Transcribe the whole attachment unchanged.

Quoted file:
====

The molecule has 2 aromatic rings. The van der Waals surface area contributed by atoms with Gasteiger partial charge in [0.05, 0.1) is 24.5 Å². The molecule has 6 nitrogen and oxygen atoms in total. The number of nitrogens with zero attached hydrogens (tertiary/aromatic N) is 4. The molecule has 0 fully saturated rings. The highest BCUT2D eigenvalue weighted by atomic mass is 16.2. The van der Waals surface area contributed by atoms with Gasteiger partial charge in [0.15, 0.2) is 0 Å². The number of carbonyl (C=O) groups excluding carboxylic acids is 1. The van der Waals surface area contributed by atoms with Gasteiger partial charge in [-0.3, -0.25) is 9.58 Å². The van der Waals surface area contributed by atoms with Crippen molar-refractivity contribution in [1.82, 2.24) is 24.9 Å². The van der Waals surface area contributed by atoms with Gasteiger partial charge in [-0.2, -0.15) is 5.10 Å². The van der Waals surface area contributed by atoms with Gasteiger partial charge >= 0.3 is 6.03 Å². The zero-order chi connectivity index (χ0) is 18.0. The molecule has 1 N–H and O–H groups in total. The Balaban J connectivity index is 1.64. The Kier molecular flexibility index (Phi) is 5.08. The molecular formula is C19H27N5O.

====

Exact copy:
The molecule has 2 aromatic rings. The van der Waals surface area contributed by atoms with Gasteiger partial charge in [0.05, 0.1) is 24.5 Å². The molecule has 6 nitrogen and oxygen atoms in total. The number of nitrogens with zero attached hydrogens (tertiary/aromatic N) is 4. The molecule has 0 fully saturated rings. The highest BCUT2D eigenvalue weighted by atomic mass is 16.2. The van der Waals surface area contributed by atoms with Gasteiger partial charge in [0.15, 0.2) is 0 Å². The number of carbonyl (C=O) groups excluding carboxylic acids is 1. The van der Waals surface area contributed by atoms with Gasteiger partial charge in [-0.3, -0.25) is 9.58 Å². The van der Waals surface area contributed by atoms with Crippen molar-refractivity contribution in [1.82, 2.24) is 24.9 Å². The van der Waals surface area contributed by atoms with Gasteiger partial charge in [-0.2, -0.15) is 5.10 Å². The van der Waals surface area contributed by atoms with Gasteiger partial charge >= 0.3 is 6.03 Å². The zero-order chi connectivity index (χ0) is 18.0. The molecule has 1 N–H and O–H groups in total. The Balaban J connectivity index is 1.64. The Kier molecular flexibility index (Phi) is 5.08. The molecular formula is C19H27N5O.